Port of Antwerp welcomes officials following continued rise in cocaine seizures

(07.02.2023) European Commissioner for Home Affairs Ylva Johansson is visiting the Port of Antwerp today, following the continued rise in the quantity of cocaine seized at the port. The Commissioner will be accompanied by Belgian Minister of the Interior Annelies Verlinden, EMCDDA Director Alexis Goosdeel and Europol Executive Director Catherine De Bolle. In recent years, Belgium has become the country seizing the largest quantities of cocaine in the EU.

Most cocaine seized in Europe arrives in maritime shipping containers. The Port of Antwerp, Europe’s second-largest container terminal, has been in the spotlight since 2018 as a prominent entry point for illicit drugs shipped to Europe from Latin America. Last month, data reported to the EMCDDA from the Belgian authorities indicated that cocaine seizures in Antwerp had risen from 91 tonnes in 2021 to close to 110 tonnes in 2022, making Antwerp the leading port for cocaine seizures in Europe.

In some EU Member States (Belgium, Spain, France, Netherlands), competition between criminal networks has intensified, resulting in an increase in violent clashes. This includes a rise in homicides, kidnappings and intimidation, with violence spilling over to those outside the drug market (e.g. bystanders, lawyers, government officials, journalists).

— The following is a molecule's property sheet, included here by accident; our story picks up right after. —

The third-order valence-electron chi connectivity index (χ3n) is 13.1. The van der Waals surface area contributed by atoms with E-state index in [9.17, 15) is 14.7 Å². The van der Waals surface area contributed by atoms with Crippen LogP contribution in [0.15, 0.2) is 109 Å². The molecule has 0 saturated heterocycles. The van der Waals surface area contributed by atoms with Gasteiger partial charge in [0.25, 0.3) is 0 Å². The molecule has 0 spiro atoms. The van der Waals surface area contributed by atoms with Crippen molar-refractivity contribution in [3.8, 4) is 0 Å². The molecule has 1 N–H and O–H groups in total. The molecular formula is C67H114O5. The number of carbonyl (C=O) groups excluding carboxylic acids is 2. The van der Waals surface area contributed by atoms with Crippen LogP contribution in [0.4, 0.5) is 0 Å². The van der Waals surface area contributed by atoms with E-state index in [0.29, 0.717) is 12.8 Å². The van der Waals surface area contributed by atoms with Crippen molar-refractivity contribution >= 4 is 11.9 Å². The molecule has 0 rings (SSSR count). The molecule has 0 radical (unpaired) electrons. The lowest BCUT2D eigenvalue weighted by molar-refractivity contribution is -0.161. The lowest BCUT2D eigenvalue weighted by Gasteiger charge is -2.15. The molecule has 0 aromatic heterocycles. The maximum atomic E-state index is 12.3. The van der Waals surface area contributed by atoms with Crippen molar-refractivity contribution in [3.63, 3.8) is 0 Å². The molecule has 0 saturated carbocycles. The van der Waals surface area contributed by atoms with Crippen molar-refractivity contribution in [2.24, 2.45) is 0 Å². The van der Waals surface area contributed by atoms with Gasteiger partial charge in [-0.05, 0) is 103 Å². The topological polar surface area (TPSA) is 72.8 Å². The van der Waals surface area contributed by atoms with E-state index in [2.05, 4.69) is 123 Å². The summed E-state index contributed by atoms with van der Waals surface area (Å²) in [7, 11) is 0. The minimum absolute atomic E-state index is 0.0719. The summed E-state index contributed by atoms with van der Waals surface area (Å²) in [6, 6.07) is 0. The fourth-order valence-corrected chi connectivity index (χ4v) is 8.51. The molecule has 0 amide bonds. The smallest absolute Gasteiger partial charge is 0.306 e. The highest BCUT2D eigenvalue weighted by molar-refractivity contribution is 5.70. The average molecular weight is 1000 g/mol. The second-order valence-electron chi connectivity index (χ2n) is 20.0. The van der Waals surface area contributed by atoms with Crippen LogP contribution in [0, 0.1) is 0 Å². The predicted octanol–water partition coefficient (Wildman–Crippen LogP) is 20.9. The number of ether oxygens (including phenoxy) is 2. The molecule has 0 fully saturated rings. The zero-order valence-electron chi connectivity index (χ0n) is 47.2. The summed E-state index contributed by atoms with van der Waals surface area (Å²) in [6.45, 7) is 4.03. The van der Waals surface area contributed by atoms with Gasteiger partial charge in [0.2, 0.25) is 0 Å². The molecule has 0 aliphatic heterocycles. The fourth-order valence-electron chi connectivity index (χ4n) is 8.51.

EMCDDA Director Alexis Goosdeel commented today: ‘High levels of cocaine production in South America have resulted in record quantities being seized in Europe, with Belgium seizing the largest amounts of the drug in the EU. The exceptionally large cocaine seizures made in Antwerp, and in other European ports, indicate that the growing flow of cocaine now threatens the entire European Union’.

Goosdeel continues: 'I am deeply concerned that the expanding EU cocaine market is bringing a rise in violence and corruption and a strain on public institutions and governance. It also increases the risk of crack and cocaine use in all EU Member States. Based on available data and scientific evidence, we must adapt our responses to reduce drug supply and demand. This requires a more holistic and strategic analysis to capture the complexity of the drug market’s transformation in recent years and to design new and innovative approaches to the problem’.

He added: ‘We stand together with the European institutions and national authorities to reduce the availability of cocaine, protect our neighbourhoods and communities, and keep our citizens and their families safe from this drug's harmful health and social effects’.

In his address to the authorities of the country on 31 January 2023, His Majesty King Philippe of the Belgians underlined the ‘need to address the root causes of addiction, invest more in prevention, and protect young people from the false promises of drug use’.

Most of the cocaine shipped to Antwerp comes from Colombia, via the port of Guayaquil in Ecuador.

See also European Commission press release >> 

EMCDDA-Europol analysis — EU Drug Market: Cocaine >>